Catholic Diocese of Spokane, Washington
Official News Magazine of the Diocese of Spokane
P.O. Box 48, Spokane WA 99210
(509) 358-7340; FAX: (509) 358-7302
Sisters of Providence with Eastern Washington ties mark jubilees
the Inland Register
(From the June 21, 2012 edition of the Inland Register)
Sisters of Providence will celebrate 50 to 75 years of Religious life at 10:30 a.m. Saturday, Sept. 15, at Our Lady of Guadalupe Parish, 7000 35th Avenue SW, Seattle.
Archbishop J. Peter Sartain, Archbishop of Seattle, will preside at the liturgy, which will be followed by a reception in Guadalupe Hall.
The Jubilarians and their current residences are:
Sister Ann Dolores (Catherine) Ybarrola was born in Havre, Mont. Sister Ann Dolores first met the Sisters of Providence as her teachers at St. Thomas School in Great Falls, Mont. She entered the novitiate at Mount St. Vincent, Seattle, in 1936. She earned a bachelorís degree through summer studies at the College of Great Falls and a masterís degree through summer studies at Gonzaga University in Spokane. Her ministries have been in education, including at the elementary school level in Montana, Idaho, Washington and Illinois. In high schools, she served as a teacher, principal and office manager at Sacred Heart Academy in Missoula, Mont., and at Central Catholic High School in Great Falls. She also spent 19 years at the now-University of Great Falls, in institutional research, the registrarís office and financial aid.
Sister Naomi (Agnes Elizabeth) Hurd was born in Cle Elum, Wash. Her love of books and her vocation were nurtured by Sister Helen Ann, librarian at St. Joseph Academy in Yakima, Wash. After graduation she entered the novitiate at Mount St. Vincent, Seattle and made profession in 1943. She earned a bachelor of arts degree at Seattle University and at Portland University, and masterís degrees in theology and library science. In Washington, Sister Naomi taught in Tacoma, Seattle, Yakima, Vancouver, Walla Walla, and Olympia, and also in Des Plaines, Ill., and in Burbank, Calif. She was librarian in high schools in Walla Walla and Burbank before taking on the task of planning and opening the new medical library for St. Joseph Medical Center in Burbank.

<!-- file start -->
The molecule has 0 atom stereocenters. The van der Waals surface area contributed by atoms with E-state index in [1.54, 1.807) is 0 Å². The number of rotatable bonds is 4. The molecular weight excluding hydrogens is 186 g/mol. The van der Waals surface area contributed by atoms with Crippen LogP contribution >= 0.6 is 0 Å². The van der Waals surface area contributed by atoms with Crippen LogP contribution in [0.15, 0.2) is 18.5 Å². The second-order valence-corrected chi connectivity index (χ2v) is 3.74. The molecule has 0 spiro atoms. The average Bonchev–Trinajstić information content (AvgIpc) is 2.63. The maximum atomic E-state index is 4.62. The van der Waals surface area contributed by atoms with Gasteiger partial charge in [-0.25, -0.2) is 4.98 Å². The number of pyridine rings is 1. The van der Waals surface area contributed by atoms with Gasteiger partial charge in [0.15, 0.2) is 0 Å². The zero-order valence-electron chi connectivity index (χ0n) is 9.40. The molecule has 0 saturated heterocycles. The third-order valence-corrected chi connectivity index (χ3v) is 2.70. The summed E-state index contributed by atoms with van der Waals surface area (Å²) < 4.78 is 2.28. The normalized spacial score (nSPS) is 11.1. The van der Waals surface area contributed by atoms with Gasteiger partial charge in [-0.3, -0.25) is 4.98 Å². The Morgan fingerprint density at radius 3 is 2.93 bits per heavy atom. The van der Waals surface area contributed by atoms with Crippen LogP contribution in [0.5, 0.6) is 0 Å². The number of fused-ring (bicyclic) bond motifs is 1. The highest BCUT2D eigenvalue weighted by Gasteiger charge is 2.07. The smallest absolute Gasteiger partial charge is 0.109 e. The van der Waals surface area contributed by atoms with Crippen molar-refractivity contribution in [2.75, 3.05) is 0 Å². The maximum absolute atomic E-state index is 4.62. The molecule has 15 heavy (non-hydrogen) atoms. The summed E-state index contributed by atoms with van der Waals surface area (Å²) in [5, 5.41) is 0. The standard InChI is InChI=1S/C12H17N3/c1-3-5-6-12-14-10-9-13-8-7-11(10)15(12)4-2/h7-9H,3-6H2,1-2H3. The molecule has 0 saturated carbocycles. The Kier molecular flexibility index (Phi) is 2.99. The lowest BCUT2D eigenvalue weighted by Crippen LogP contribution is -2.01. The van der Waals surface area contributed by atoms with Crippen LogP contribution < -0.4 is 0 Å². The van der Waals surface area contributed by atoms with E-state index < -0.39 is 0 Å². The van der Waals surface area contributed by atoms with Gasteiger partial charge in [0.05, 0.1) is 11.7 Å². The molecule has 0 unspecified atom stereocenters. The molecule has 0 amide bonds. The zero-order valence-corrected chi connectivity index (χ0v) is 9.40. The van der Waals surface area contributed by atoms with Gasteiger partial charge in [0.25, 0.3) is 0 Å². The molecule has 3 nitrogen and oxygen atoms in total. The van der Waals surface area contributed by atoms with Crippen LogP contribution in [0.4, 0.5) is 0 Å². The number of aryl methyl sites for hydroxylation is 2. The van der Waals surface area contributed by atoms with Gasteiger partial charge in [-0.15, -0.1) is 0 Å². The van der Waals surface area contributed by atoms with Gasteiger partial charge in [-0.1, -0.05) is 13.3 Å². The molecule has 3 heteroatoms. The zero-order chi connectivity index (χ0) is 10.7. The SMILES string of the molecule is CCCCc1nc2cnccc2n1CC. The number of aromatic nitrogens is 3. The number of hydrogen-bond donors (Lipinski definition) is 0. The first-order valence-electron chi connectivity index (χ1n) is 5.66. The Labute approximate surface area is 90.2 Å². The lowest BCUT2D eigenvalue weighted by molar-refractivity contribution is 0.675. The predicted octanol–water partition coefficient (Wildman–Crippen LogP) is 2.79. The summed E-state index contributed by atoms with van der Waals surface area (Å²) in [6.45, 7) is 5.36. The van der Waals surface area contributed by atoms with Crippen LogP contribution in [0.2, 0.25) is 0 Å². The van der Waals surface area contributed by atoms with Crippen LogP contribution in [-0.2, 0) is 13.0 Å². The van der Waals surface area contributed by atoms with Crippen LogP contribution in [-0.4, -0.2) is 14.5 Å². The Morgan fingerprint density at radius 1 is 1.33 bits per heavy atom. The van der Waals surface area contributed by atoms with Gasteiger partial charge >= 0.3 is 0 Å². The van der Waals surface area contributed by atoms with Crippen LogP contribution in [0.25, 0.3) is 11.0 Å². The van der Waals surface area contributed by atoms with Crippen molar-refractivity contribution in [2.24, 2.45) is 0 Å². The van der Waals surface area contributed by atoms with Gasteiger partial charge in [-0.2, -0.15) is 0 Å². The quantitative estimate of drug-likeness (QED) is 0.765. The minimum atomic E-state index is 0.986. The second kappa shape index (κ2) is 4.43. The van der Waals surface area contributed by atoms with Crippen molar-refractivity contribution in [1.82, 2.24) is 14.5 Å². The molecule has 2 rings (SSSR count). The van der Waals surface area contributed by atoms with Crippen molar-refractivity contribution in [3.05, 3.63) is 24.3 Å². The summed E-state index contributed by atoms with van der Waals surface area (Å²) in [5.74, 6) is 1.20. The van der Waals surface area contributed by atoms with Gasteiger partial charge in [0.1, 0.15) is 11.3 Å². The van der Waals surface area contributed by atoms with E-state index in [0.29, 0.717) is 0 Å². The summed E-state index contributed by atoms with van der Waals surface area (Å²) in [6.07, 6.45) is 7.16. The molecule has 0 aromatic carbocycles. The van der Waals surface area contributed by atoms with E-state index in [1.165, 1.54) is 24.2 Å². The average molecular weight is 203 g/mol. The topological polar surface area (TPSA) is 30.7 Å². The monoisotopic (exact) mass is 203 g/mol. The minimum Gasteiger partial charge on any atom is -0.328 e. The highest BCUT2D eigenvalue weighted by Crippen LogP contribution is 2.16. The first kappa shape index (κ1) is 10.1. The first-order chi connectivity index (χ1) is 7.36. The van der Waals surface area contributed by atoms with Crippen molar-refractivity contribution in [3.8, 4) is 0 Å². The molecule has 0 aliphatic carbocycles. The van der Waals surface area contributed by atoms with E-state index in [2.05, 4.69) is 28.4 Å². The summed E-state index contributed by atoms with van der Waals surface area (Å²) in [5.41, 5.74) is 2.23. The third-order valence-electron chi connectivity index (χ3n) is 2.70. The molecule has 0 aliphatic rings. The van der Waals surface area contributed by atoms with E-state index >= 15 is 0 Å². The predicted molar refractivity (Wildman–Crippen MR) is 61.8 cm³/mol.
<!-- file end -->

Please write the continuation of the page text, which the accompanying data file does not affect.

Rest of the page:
Sister Claire (Elaine Frances) Bouffard is a native of Winooski, Vt. She entered the novitiate in Montreal in 1952. Six months later she was on a train to the West to finish her novitiate at Mount St. Vincent, Seattle. She professed first vows in 1953 and was assigned to the former St. Ignatius Province, in Eastern Washington and Montana. Her ministry assignments have been in the business and finance offices of small, rural hospitals in Fort Benton, St. Ignatius and Missoula, Mont.; Wallace, Idaho; and Walla Walla, Wash. Her longest ministry assignment was as director of finance at St. Joseph Care Center, Spokane, from 1976-1993. After retiring, she volunteered in the Provincial Administration archives for six years.
Sister Dorothy (Mary Borgia) Klingele is a native of Yakima, Wash. She graduated from St. Joseph Academy and received a scholarship to study medical technology at the College of Great Falls. She earned a bachelorís degree in 1947. She interned at the former Providence Hospital in Seattle, and then worked for two years as the only medical technologist in a small Yakima clinic before entering the Sisters of Providence. One of her first ministries, as well as her last and favorite, was in Everett, Wash. She was a lab supervisor at Providence Hospital in Everett before returning to college and returned there as Sister representative at Providence Everett Medical Center. She holds a masterís degree in biochemistry and a Ph.D. in developmental biology at the University of Notre Dame. She continued with post-doctoral work in human genetics at Sacred Heart Hospital (now Providence Sacred Heart Medical Center) in Spokane and at Childrenís Hospital in Philadelphia. She also worked at the University of Oregon Health Sciences Center in Portland, Ore., with Down syndrome children, and taught genetics and biochemistry at Fort Wright College in Spokane until it closed.